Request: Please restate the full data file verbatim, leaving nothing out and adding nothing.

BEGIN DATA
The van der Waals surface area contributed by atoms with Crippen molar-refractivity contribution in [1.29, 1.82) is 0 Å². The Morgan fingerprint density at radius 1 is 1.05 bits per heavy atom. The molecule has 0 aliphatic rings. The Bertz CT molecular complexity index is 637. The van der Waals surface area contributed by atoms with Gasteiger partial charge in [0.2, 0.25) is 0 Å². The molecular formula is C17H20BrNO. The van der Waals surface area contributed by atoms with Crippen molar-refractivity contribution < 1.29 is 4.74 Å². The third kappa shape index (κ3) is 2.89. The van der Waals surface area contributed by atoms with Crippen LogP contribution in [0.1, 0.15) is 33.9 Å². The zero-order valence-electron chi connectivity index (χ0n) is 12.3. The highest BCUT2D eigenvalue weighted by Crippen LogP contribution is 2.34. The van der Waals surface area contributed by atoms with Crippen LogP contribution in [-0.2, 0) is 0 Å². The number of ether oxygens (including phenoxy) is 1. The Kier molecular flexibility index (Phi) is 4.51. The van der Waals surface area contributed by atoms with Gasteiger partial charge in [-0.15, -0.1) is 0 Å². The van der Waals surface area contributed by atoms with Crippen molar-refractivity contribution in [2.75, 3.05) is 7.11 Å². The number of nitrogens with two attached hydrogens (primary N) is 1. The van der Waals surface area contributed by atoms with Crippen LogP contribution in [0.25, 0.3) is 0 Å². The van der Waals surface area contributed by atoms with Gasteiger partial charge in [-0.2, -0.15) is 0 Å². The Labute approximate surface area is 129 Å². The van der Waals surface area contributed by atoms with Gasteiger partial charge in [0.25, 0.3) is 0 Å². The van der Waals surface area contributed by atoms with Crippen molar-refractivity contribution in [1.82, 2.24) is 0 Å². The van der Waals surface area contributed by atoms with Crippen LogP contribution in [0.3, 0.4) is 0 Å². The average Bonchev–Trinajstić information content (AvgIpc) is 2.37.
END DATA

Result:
The van der Waals surface area contributed by atoms with Crippen molar-refractivity contribution in [1.29, 1.82) is 0 Å². The Morgan fingerprint density at radius 1 is 1.05 bits per heavy atom. The molecule has 0 aliphatic rings. The Bertz CT molecular complexity index is 637. The van der Waals surface area contributed by atoms with Gasteiger partial charge in [0.2, 0.25) is 0 Å². The molecular formula is C17H20BrNO. The van der Waals surface area contributed by atoms with Crippen molar-refractivity contribution < 1.29 is 4.74 Å². The third kappa shape index (κ3) is 2.89. The van der Waals surface area contributed by atoms with Crippen LogP contribution in [0.1, 0.15) is 33.9 Å². The zero-order valence-electron chi connectivity index (χ0n) is 12.3. The highest BCUT2D eigenvalue weighted by Crippen LogP contribution is 2.34. The van der Waals surface area contributed by atoms with Crippen LogP contribution in [-0.2, 0) is 0 Å². The number of ether oxygens (including phenoxy) is 1. The Kier molecular flexibility index (Phi) is 4.51. The van der Waals surface area contributed by atoms with Gasteiger partial charge in [-0.15, -0.1) is 0 Å². The van der Waals surface area contributed by atoms with Crippen molar-refractivity contribution in [2.75, 3.05) is 7.11 Å². The number of nitrogens with two attached hydrogens (primary N) is 1. The van der Waals surface area contributed by atoms with Crippen LogP contribution in [0.25, 0.3) is 0 Å². The van der Waals surface area contributed by atoms with Gasteiger partial charge in [-0.2, -0.15) is 0 Å². The Labute approximate surface area is 129 Å². The van der Waals surface area contributed by atoms with Gasteiger partial charge in [0.25, 0.3) is 0 Å². The van der Waals surface area contributed by atoms with Crippen molar-refractivity contribution in [1.82, 2.24) is 0 Å². The van der Waals surface area contributed by atoms with Crippen LogP contribution in [0.3, 0.4) is 0 Å². The average Bonchev–Trinajstić information content (AvgIpc) is 2.37.